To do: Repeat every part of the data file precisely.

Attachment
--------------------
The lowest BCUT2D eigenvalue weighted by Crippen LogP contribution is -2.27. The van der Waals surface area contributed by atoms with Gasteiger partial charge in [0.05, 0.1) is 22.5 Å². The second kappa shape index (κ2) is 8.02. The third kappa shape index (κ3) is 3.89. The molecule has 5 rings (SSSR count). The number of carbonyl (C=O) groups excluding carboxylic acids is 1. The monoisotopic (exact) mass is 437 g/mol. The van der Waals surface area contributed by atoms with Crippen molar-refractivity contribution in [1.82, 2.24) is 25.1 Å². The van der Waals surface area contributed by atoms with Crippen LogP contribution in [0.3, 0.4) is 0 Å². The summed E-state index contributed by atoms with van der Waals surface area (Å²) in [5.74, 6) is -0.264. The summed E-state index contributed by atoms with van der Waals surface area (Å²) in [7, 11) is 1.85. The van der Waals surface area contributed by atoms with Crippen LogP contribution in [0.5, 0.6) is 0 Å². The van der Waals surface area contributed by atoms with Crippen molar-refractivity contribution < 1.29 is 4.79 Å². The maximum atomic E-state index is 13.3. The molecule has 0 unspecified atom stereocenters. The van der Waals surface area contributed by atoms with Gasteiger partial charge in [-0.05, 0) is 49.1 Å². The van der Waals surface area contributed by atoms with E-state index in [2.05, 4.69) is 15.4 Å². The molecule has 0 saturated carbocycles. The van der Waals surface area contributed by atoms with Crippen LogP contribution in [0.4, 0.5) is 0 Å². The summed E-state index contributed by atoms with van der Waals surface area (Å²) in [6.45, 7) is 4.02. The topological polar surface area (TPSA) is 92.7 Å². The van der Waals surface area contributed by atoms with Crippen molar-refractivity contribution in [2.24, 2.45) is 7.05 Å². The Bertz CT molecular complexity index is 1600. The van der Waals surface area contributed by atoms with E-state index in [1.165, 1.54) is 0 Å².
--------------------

The lowest BCUT2D eigenvalue weighted by Crippen LogP contribution is -2.27. The van der Waals surface area contributed by atoms with Gasteiger partial charge in [0.05, 0.1) is 22.5 Å². The second kappa shape index (κ2) is 8.02. The third kappa shape index (κ3) is 3.89. The molecule has 5 rings (SSSR count). The number of carbonyl (C=O) groups excluding carboxylic acids is 1. The monoisotopic (exact) mass is 437 g/mol. The van der Waals surface area contributed by atoms with Crippen molar-refractivity contribution in [1.82, 2.24) is 25.1 Å². The van der Waals surface area contributed by atoms with Crippen LogP contribution in [0.3, 0.4) is 0 Å². The summed E-state index contributed by atoms with van der Waals surface area (Å²) in [5.74, 6) is -0.264. The summed E-state index contributed by atoms with van der Waals surface area (Å²) in [7, 11) is 1.85. The van der Waals surface area contributed by atoms with Crippen LogP contribution in [0.5, 0.6) is 0 Å². The van der Waals surface area contributed by atoms with Crippen molar-refractivity contribution < 1.29 is 4.79 Å². The maximum atomic E-state index is 13.3. The molecule has 0 unspecified atom stereocenters. The van der Waals surface area contributed by atoms with Gasteiger partial charge in [-0.05, 0) is 49.1 Å². The van der Waals surface area contributed by atoms with E-state index in [2.05, 4.69) is 15.4 Å². The molecule has 0 saturated carbocycles. The van der Waals surface area contributed by atoms with Crippen LogP contribution in [0.4, 0.5) is 0 Å². The summed E-state index contributed by atoms with van der Waals surface area (Å²) in [6.45, 7) is 4.02. The topological polar surface area (TPSA) is 92.7 Å². The van der Waals surface area contributed by atoms with Crippen molar-refractivity contribution in [2.24, 2.45) is 7.05 Å². The Bertz CT molecular complexity index is 1600. The van der Waals surface area contributed by atoms with E-state index in [1.165, 1.54) is 0 Å².